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Nightline

News/Business. Cynthia McFadden, Terry Moran, Bill Weir. (2013) New. (CC)

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China 9, Abc 6, Puda 4, Dennis 3, U.s. 3, Allstate 2, Pillsbury Cinnamon Rolls 2, Becky 2, Us 2, Abc News 2, Intermezzo 2, Wesley Clark 1, Ambien 1, Rodman 1, Matt Damon 1, Farrell 1, Alex Perez 1, Terry Moran 1, Mike Bourne 1, Mthan Madoff 1,
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  ABC    Nightline    News/Business. Cynthia McFadden,  
   Terry Moran, Bill Weir.  (2013) New. (CC)  

    January 10, 2013
    12:35 - 1:05am PST  

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♪ look away i wish i was in the land of cotton ♪ i wish i was in dixie away ♪ [ cheers and applause ] >> jimmy: brad paisley's new album comes out april 9th. you can see a bonus song at jimmykimmellive.com. thanks to brad, thanks to ryan gosling, thanks to will farrell. apologizes to matt damon, we ran out of time. tomorrow, dr. oz and music from bruno mars. watch "nightline." good night.
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tonight on "nightline," college gone wild. co-ed partying turned into big business, passed out, wasted and all over youtube. but could being smashed cost these kids a future career? billion-dollar losers? overseas companies accused of massive investment fraud, possibly bigger mthan madoff. we investigate. and a crash course in body ink at the famous tattoo school. two weeks, countless needles, and plenty of human guinea pigs to help out.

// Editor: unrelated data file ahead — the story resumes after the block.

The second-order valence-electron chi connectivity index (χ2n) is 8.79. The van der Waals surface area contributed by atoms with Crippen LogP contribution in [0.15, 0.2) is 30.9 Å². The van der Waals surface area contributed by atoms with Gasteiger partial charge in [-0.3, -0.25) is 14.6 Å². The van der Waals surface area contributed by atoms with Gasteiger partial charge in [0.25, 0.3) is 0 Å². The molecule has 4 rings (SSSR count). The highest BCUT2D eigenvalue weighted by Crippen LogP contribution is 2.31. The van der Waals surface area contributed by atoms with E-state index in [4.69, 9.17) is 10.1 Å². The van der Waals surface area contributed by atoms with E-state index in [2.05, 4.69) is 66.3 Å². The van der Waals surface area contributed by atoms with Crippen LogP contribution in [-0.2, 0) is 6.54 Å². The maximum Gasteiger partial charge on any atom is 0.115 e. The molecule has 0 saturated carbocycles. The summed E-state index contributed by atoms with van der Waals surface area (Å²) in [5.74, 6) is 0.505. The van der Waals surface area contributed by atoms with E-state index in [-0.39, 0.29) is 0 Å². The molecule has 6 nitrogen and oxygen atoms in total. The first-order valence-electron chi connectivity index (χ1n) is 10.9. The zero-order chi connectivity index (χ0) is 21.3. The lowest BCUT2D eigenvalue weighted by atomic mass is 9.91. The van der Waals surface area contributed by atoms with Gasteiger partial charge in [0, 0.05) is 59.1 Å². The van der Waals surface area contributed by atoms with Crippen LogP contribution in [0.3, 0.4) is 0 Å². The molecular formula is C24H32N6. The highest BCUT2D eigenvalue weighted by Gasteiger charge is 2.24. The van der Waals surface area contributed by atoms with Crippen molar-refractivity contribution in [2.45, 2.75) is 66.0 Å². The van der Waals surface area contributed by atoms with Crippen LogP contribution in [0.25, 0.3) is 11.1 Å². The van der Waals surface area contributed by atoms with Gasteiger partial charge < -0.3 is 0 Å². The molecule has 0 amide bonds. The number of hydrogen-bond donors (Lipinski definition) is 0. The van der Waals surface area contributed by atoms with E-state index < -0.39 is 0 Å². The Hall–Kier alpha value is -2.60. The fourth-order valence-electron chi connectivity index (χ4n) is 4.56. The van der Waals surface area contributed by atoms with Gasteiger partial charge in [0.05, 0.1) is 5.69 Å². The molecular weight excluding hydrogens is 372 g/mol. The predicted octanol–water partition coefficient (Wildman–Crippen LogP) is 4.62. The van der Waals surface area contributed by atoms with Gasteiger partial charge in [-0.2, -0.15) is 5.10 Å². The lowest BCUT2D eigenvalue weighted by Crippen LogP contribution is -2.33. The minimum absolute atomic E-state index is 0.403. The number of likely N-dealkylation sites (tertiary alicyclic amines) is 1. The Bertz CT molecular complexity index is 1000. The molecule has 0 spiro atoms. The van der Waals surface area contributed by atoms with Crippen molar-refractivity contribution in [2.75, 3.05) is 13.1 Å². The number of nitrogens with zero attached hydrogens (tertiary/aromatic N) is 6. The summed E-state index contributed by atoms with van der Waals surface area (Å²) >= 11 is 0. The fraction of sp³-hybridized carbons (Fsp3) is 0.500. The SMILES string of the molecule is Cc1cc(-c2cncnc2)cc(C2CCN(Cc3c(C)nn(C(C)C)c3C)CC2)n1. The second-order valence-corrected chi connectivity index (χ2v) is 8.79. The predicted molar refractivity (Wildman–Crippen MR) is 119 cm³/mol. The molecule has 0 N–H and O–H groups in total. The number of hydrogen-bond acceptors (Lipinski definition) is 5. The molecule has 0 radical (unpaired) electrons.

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from new york city, this is "nightline" with terry moran. >> hello, everyone. i'm terry moran. glad to have you with us tonight. tonight, how college kids' binge drinking antics have become a viral business. the creators call it "i'm schmacked" and they film co-eds getting wasted, high, and everything in between. it may seem like it's all in good fun, but once those students graduate, could their hard-partying online fame carry long-term career consequences? >> reporter: so maybe this isn't something that this 21-year-old college student, who we will call by his first initial only, j, is going to want to have out there the day he goes looking for a job interview. the night at college when he partied and partied with a fair amount of this going on, and with a camera in the room. a camera held by this guy. he's a college-aged student too